Windsor Star 2015 – Windsor could get piece of Linamar’s $500M expansion plans

As published in The Windsor Star, based in part on presentation by Entrada’s John Paul McDaris at APMA Windsor regional meeting

Windsor may be a beneficiary of Linamar Corporation’s plan to invest $500 million and create 1,200 new jobs at its Ontario operations, a senior company official said Thursday.

“It’s always something under consideration as we’re looking at the expansion that we’ve announced for southwestern Ontario,” said Ken McDougall, group president of machining and assembly operations in Canada and Mexico.

>>> How did Mexico fare in our recent survey report on competitive manufacturing locations?

“Windsor is a potential spot where we would add some of that development and growth here in the city.”

The Guelph auto parts maker currently runs one Windsor facility, employing about 200 people.

It’s the company’s sole standalone plant, said McDougall, noting that in other jurisdictions, Linamar has clusters of plants.

One factor in Windsor’s favour is its relatively higher unemployment rate compared to such cities as Cambridge and Guelph, said McDougall. “When we talk about a 5.1 per cent rate in Guelph versus a rate of over nine per cent in Windsor, there’s untapped potential here.”

Like other manufacturers, Linamar is having a tough time finding skilled trades workers, and the challenge is far more pronounced in areas with high employment rates, he said.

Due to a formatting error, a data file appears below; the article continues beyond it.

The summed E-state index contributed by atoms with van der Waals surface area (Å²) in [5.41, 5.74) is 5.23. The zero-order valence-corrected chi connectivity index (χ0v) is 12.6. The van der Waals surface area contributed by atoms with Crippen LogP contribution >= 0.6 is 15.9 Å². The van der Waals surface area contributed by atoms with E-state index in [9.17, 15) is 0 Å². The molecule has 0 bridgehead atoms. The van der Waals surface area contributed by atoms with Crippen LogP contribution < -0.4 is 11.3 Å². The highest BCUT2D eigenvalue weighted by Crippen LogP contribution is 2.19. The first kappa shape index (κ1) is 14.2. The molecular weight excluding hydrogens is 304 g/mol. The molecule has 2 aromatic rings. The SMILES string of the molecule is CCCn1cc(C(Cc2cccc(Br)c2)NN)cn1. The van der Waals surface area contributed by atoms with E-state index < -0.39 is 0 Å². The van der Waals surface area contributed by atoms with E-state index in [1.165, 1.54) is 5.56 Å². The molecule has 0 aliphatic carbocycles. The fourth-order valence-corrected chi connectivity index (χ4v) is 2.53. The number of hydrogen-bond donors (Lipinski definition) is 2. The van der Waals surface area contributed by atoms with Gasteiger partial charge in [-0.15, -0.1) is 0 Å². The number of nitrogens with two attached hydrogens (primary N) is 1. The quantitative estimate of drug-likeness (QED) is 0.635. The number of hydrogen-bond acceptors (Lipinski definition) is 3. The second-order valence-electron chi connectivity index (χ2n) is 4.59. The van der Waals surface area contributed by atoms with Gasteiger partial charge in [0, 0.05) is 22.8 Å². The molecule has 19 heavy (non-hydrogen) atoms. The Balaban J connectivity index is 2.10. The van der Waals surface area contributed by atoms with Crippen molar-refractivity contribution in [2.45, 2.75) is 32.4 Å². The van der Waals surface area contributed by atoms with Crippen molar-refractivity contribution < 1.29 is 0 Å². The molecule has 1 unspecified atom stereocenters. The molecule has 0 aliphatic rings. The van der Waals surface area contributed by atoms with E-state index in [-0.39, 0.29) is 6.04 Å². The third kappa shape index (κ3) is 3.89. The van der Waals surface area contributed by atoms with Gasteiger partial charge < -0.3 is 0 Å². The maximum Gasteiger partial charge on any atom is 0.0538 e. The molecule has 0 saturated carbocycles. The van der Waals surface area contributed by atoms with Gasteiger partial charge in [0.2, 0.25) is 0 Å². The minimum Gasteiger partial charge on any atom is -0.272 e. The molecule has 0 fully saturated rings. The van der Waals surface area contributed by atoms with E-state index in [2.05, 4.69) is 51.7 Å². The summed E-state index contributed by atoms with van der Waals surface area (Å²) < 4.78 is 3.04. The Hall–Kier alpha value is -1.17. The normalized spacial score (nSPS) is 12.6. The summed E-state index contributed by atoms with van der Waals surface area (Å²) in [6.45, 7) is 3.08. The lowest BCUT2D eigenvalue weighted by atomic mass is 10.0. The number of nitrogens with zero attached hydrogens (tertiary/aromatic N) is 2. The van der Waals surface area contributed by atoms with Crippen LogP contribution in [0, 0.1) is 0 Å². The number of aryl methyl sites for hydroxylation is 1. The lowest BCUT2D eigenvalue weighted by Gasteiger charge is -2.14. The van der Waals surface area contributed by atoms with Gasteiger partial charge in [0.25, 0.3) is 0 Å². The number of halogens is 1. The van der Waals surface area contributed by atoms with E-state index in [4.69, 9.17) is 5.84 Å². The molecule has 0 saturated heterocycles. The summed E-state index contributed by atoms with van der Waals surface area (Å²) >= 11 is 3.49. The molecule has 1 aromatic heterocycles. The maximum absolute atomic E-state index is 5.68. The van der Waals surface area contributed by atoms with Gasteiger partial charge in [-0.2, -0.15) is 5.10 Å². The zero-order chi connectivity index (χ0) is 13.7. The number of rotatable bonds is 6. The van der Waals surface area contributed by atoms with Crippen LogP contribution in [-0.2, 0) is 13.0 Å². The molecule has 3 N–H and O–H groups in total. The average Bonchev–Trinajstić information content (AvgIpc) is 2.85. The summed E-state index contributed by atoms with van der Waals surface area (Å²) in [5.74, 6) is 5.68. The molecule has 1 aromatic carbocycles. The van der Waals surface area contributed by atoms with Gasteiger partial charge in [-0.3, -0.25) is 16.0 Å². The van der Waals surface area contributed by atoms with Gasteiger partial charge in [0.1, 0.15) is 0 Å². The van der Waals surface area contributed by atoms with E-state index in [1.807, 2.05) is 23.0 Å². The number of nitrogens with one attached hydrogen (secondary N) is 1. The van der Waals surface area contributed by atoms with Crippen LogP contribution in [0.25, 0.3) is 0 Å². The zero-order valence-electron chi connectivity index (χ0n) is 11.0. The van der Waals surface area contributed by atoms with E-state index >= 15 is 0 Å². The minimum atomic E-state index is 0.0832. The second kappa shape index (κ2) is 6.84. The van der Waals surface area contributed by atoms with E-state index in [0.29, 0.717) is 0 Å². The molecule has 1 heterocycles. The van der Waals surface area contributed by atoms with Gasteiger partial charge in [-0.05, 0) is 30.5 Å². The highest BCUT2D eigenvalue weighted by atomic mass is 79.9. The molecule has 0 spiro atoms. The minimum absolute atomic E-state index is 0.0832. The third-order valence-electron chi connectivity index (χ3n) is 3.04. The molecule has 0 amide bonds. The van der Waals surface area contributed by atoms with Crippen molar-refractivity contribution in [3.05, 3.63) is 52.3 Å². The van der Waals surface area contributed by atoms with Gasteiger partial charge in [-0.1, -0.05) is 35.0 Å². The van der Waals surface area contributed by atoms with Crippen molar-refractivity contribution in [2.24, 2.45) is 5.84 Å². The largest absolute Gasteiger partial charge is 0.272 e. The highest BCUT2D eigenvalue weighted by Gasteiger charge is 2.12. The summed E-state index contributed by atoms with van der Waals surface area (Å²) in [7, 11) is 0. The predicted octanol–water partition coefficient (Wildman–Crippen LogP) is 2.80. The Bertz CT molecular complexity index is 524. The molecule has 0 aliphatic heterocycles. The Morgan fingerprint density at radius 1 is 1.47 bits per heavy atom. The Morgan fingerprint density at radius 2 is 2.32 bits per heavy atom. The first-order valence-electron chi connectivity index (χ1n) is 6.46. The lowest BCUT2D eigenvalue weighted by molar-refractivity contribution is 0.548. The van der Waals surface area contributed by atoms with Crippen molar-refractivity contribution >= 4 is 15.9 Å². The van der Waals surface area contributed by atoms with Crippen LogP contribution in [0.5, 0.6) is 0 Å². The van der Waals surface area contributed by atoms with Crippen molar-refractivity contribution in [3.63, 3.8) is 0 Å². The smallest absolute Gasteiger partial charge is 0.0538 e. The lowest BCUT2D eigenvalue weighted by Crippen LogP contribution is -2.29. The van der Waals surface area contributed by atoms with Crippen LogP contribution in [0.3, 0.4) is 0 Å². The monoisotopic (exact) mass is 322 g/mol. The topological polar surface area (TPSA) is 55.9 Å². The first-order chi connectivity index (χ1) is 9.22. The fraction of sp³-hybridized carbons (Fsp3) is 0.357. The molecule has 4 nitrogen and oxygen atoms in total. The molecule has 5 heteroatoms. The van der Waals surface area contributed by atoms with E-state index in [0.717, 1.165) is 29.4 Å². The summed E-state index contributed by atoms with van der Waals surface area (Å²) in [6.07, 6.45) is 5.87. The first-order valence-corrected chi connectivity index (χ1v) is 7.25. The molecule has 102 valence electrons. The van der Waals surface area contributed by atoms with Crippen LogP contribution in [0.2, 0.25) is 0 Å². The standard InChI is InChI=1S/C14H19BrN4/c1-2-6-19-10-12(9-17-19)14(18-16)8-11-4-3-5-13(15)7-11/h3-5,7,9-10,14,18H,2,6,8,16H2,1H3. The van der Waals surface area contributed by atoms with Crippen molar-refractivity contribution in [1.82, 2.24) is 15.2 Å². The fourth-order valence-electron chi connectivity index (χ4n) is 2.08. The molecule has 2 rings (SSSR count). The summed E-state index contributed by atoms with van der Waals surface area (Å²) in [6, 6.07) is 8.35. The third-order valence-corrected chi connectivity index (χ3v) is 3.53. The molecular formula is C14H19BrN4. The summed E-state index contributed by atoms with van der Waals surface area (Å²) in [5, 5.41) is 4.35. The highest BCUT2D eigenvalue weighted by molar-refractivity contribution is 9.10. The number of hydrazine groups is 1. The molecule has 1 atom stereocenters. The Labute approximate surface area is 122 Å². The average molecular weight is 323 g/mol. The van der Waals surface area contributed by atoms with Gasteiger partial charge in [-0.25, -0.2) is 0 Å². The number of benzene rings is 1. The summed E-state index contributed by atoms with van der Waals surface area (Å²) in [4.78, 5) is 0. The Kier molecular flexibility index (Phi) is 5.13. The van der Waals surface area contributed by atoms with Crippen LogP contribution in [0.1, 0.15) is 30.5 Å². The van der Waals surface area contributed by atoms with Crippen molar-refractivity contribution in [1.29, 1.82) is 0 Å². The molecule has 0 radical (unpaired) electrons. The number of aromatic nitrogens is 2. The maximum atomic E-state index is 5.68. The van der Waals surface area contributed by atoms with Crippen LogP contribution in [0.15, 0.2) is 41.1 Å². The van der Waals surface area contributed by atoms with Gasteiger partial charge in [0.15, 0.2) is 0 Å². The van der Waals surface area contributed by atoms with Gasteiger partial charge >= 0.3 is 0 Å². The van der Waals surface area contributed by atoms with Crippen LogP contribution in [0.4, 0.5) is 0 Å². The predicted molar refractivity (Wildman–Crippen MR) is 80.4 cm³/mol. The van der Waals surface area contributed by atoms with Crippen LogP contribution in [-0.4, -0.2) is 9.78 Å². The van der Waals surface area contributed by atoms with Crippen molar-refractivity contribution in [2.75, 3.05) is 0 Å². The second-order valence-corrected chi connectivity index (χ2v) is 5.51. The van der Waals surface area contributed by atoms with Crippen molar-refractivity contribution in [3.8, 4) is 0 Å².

McDougall was among a roster of speakers at a one-day conference, organized by the Automotive Parts Manufacturers’ Association, that focused on Mexico’s growing auto industry.

Lower costs remain a “big factor” in Mexico’s favour when it comes to automotive investment, McDougall said.

“It’s not the only reason, but labour is a big consideration,” he said.

In Mexico, the average manufacturing labour rate is about $6.50 an hour compared to $27.35 in Ontario, said McDougall.

“You see more and more migration of auto plants, whether it’s powertrain or assembly plants in Mexico, and they’re looking for local content,” said McDougall.

Linamar has four plants in Mexico, employing about 3,900 workers. In Ontario, Linamar has 23 plants, employing about 8,800 workers.

“We’re growing everywhere,” he said, adding that the company plans to invest more in Mexico as well.

“They’re going to build a crap load of vehicles and they want us to supply them from Mexico.”

Between 2000 and 2014, Mexico attracted between US$31 billion and $34 billion in automotive investment, according to John Paul McDaris, project manager at Entrada Group, a U.S.-based firm which helps manufacturers interested in establishing operations in Mexico.

Those figure don’t include recent investment announcements by Kia and Toyota, said McDaris.

Mexico also surpassed Ontario last year in vehicle assembly production and is expected to continue increasing its auto manufacturing footprint.

Canada’s share of North American production of cars and light trucks fell to 14.1 per cent in 2014 from more than 17 per cent in 2009, according to figures compiled by auto industry analyst Dennis DesRosiers.

Mexico, with 18.9 per cent of production, cranked out 3.2 million light vehicles last year compared to Canada’s total of  2.382 million units, according to auto analyst Dennis DesRosiers.

Source: The Windsor Star

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